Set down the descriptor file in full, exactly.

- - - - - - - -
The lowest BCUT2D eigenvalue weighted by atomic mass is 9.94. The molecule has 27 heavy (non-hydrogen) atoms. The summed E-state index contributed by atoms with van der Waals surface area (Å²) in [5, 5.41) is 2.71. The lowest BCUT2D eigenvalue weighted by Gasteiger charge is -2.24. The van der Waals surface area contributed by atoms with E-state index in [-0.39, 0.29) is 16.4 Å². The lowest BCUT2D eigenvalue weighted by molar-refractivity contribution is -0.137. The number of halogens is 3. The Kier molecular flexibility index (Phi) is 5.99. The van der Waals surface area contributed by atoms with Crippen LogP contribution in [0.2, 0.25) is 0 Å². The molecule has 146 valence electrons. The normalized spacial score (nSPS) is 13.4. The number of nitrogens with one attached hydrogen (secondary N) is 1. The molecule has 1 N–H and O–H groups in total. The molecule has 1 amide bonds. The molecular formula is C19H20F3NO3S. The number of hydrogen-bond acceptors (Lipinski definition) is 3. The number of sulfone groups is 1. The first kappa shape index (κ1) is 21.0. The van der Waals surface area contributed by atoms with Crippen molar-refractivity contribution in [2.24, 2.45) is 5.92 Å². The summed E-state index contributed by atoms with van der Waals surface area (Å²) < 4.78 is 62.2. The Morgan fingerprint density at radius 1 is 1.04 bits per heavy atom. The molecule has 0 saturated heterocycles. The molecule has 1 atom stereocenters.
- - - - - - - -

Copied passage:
The lowest BCUT2D eigenvalue weighted by atomic mass is 9.94. The molecule has 27 heavy (non-hydrogen) atoms. The summed E-state index contributed by atoms with van der Waals surface area (Å²) in [5, 5.41) is 2.71. The lowest BCUT2D eigenvalue weighted by Gasteiger charge is -2.24. The van der Waals surface area contributed by atoms with E-state index in [-0.39, 0.29) is 16.4 Å². The lowest BCUT2D eigenvalue weighted by molar-refractivity contribution is -0.137. The number of halogens is 3. The Kier molecular flexibility index (Phi) is 5.99. The van der Waals surface area contributed by atoms with Crippen LogP contribution in [0.2, 0.25) is 0 Å². The molecule has 146 valence electrons. The normalized spacial score (nSPS) is 13.4. The number of nitrogens with one attached hydrogen (secondary N) is 1. The molecule has 1 N–H and O–H groups in total. The molecule has 1 amide bonds. The molecular formula is C19H20F3NO3S. The number of hydrogen-bond acceptors (Lipinski definition) is 3. The number of sulfone groups is 1. The first kappa shape index (κ1) is 21.0. The van der Waals surface area contributed by atoms with Crippen molar-refractivity contribution in [2.24, 2.45) is 5.92 Å². The summed E-state index contributed by atoms with van der Waals surface area (Å²) < 4.78 is 62.2. The Morgan fingerprint density at radius 1 is 1.04 bits per heavy atom. The molecule has 0 saturated heterocycles. The molecule has 1 atom stereocenters.